So, your child starts crying, your dog rolls over, your spouse gets out of bed, anything that wakes you up will start the process over again. And remember, it takes 90 minutes after falling asleep to get to REM.

Why are you so run down?


How much time are you spending in Stage 3 and Stage 4 of your sleep cycle? Is your body getting the necessary repair and growth it needs for you to feel refreshed?

How much sleep are you really getting? Start with the time you shut your eyes until the alarm goes off. Are you going to sleep too late? And what about sleep quality? How many times do you wake up at night?

How much quality sleep do you really need?

According to the NIH, most adults need 7-9 hours of sleep each night.

Let’s be honest, that’s an “average” and IFPA Trainers are anything but average. Your days are filled to the max balancing your career, family and other responsibilities and obligations and you still find the time to get your own workout in.

The Numbers


According to the Sleep Foundation, there have been multiple studies that have shown “a lack of sleep is detrimental to performance.”

  • In a study conducted on Sprint Athletes, sleep-deprived athletes averages, and total times decreased. Checkout the full study here.
  • In a study conducted on Tennis Players, sleep-deprived athletes had a decrease in serve accuracy of up to 53%. Checkout the full study here.
  • In a study conducted on Runners and Volleyball Players, sleep-deprived athletes experienced quicker exhaustion. Checkout the full study here.
  • In a study conducted on Middle/High School Athletes, sleep-deprived athletes experienced an increase risk of injury. Checkout the full study here.

These and other numerous studies all project the same outcome, lack of sleep negatively impacts performance in both females and males, in a variety of sports and ages.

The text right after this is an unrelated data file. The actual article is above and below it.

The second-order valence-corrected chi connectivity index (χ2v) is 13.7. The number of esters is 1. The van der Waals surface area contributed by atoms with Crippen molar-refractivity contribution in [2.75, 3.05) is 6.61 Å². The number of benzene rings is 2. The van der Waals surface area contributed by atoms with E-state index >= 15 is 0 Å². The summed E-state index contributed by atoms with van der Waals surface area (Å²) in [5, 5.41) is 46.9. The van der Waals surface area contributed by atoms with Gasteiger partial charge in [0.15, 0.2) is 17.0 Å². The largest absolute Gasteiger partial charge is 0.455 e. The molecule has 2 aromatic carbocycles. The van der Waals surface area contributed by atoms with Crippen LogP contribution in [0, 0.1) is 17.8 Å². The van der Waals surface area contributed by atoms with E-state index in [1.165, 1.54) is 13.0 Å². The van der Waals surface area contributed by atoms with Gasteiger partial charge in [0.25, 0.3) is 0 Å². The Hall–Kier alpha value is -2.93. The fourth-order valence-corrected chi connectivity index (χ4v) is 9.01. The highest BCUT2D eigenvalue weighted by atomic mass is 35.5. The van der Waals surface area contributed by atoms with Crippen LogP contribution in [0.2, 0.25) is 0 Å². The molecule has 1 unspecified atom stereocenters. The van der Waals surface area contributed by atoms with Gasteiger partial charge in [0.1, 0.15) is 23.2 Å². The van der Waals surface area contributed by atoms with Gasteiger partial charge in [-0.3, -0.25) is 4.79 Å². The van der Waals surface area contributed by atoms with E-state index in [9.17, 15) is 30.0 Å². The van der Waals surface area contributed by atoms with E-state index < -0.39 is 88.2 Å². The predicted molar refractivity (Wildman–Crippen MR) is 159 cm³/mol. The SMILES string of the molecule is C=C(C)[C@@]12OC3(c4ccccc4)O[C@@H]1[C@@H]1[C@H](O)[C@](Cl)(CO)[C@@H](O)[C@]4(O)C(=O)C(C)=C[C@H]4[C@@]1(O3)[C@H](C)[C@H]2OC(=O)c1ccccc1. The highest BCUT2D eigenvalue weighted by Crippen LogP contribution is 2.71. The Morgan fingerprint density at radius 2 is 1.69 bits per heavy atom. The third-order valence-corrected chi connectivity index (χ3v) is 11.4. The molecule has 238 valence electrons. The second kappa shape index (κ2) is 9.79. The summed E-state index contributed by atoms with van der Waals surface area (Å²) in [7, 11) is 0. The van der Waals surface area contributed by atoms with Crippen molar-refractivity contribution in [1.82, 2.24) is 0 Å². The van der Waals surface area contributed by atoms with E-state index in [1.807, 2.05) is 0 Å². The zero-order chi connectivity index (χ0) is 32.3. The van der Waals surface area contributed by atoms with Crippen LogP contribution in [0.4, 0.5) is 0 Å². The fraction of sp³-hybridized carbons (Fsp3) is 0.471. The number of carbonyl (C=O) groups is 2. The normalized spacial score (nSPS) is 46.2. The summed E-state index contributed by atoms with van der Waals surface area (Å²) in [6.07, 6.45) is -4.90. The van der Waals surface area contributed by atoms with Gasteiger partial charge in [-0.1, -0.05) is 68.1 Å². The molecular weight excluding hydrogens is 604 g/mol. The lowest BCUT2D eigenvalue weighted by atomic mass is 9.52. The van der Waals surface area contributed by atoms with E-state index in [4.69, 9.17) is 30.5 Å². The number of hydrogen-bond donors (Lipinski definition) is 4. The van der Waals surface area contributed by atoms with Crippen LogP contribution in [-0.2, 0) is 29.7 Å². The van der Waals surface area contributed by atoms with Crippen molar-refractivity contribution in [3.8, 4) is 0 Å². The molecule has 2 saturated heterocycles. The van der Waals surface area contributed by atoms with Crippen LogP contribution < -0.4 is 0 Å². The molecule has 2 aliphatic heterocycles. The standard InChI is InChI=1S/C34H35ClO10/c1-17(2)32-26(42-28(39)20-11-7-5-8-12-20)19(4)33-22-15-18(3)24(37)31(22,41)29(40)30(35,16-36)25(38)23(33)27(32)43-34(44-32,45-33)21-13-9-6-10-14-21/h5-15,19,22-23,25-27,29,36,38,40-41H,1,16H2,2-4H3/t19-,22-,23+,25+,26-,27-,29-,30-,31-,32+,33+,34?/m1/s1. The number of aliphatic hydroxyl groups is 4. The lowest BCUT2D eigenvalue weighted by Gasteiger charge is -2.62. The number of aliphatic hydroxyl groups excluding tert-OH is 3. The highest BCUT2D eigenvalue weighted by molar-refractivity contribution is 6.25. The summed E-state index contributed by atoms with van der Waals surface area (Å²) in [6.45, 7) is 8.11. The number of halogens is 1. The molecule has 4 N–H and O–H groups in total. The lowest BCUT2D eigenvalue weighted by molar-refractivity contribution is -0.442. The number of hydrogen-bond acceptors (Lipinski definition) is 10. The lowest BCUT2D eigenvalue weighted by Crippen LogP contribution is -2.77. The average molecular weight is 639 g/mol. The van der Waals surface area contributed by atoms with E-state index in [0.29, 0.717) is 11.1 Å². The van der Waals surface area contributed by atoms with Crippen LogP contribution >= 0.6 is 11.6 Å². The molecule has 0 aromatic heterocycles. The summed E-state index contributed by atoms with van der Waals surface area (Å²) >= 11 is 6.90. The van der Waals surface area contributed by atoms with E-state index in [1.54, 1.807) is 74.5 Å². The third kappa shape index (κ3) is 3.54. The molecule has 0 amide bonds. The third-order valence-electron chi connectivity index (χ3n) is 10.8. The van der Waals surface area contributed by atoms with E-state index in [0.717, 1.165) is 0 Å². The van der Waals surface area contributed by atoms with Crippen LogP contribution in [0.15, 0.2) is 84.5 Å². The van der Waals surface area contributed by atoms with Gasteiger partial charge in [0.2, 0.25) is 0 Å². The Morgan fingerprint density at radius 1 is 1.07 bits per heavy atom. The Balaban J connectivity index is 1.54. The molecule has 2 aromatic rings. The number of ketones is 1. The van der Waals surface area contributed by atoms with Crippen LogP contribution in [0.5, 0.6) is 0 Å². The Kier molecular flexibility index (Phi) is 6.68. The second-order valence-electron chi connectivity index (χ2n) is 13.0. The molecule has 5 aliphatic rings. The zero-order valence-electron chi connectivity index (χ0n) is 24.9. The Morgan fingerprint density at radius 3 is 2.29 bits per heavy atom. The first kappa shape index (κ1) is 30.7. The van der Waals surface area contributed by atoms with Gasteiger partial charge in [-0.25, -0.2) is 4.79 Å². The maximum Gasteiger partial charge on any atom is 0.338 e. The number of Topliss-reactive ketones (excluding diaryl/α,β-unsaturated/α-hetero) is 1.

There are also numerous studies that show increased quality and quantity of sleep positively impacts performance.

Also, in every single one of these studies, the athletes reported improved physical and mental wellbeing.

Bottomline, more sleep equals better performance both physically and mentally.

Now, it’s time to be realistic. These are high level athletes. I’m sure most are unmarried without children. Spouses, children, full time jobs, can make getting ten hours of sleep every night a little unrealistic.

HOWEVER! Do the math…Be honest with yourself. Where are you at? I was realistically at seven. I was going to bed after 11:00pm and getting up at 6:00am. That’s on the low end of what is recommended for the average person (but remember we aren’t average).

The Tips

The bigger problem for me was my quality of sleep. I would wake up several times a night, tossing and turning. I just couldn’t stay asleep for more than a few hours.

Dad, (aka Dr. Bell) wrote an article not too long ago called “Stress and Sleepless Nights – 22 Tips When You’re Too Stressed To Rest”.

If you are getting to bed at a good time, but your quality of sleep is what’s making you exhausted throughout the day, checkout those 22 tips and see if they make a difference.

The list begins with some broad tips that will be “no-brainers” for IFPA Trainers, eat healthy, exercise, avoid caffeine late in the day, but as the list continues om, the tips get more specific.

Magic Milk

One of the tips is something I swear by. Give this a shot before going to bed tonight. It was life changing for me:

  • 1 cup of Warm Milk,
  • ½ teaspoon of Turmeric,
  • ¼ teaspoons of Ashwagandha,
  • ½ teaspoon of Cinnamon,
  • 1 pinch of Ginger

Sleep Checks for Clients



Add Sleep Time and Sleep Quality Check-ins with your clients’ during every Client Consultation/Weigh-In Session, to make sure they are getting enough quality rest.



Victoria, IFPA

Additional References:


“Brain Basics: Understanding Sleep.” National Institute of Neurological Disorders and Stroke, U.S. Department of Health and Human Services, www.ninds.nih.gov/disorders/patient-caregiver-education/understanding-sleep.

Patel, Aakash K. “Physiology, Sleep Stages.” StatPearls [Internet]., U.S. National Library of Medicine, 29 Apr. 2020, www.ncbi.nlm.nih.gov/books/NBK526132/.

“Stages of Sleep.” Sleep Foundation, 11 Dec. 2020, www.sleepfoundation.org/how-sleep-works/stages-of-sleep.